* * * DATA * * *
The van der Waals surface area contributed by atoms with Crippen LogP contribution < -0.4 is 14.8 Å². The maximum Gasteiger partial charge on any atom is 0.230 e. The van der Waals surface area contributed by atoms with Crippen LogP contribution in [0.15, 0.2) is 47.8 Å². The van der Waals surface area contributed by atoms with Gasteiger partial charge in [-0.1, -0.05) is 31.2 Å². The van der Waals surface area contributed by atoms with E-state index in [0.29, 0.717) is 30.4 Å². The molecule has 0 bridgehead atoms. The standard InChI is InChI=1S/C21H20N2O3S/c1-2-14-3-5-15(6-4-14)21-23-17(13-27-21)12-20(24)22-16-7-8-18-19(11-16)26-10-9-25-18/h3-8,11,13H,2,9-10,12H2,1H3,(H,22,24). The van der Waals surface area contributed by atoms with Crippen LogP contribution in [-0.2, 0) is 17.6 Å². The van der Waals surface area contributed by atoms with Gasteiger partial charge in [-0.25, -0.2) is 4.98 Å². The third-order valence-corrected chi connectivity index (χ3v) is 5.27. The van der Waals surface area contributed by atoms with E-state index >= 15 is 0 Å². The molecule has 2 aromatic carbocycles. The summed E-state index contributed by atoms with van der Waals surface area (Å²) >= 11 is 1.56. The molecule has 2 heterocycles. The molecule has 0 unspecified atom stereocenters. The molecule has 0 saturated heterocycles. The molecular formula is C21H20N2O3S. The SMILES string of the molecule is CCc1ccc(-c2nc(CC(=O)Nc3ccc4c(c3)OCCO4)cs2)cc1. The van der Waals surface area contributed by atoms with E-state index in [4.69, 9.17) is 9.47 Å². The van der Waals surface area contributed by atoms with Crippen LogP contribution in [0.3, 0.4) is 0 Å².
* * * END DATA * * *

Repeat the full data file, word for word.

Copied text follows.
The van der Waals surface area contributed by atoms with Crippen LogP contribution < -0.4 is 14.8 Å². The maximum Gasteiger partial charge on any atom is 0.230 e. The van der Waals surface area contributed by atoms with Crippen LogP contribution in [0.15, 0.2) is 47.8 Å². The van der Waals surface area contributed by atoms with Gasteiger partial charge in [-0.1, -0.05) is 31.2 Å². The van der Waals surface area contributed by atoms with E-state index in [0.29, 0.717) is 30.4 Å². The molecule has 0 bridgehead atoms. The standard InChI is InChI=1S/C21H20N2O3S/c1-2-14-3-5-15(6-4-14)21-23-17(13-27-21)12-20(24)22-16-7-8-18-19(11-16)26-10-9-25-18/h3-8,11,13H,2,9-10,12H2,1H3,(H,22,24). The van der Waals surface area contributed by atoms with Crippen LogP contribution in [-0.2, 0) is 17.6 Å². The van der Waals surface area contributed by atoms with Gasteiger partial charge in [-0.25, -0.2) is 4.98 Å². The third-order valence-corrected chi connectivity index (χ3v) is 5.27. The van der Waals surface area contributed by atoms with E-state index >= 15 is 0 Å². The molecule has 2 aromatic carbocycles. The summed E-state index contributed by atoms with van der Waals surface area (Å²) >= 11 is 1.56. The molecule has 2 heterocycles. The molecule has 0 unspecified atom stereocenters. The molecule has 0 saturated heterocycles. The molecular formula is C21H20N2O3S. The SMILES string of the molecule is CCc1ccc(-c2nc(CC(=O)Nc3ccc4c(c3)OCCO4)cs2)cc1. The van der Waals surface area contributed by atoms with E-state index in [4.69, 9.17) is 9.47 Å². The van der Waals surface area contributed by atoms with Crippen LogP contribution in [0.3, 0.4) is 0 Å².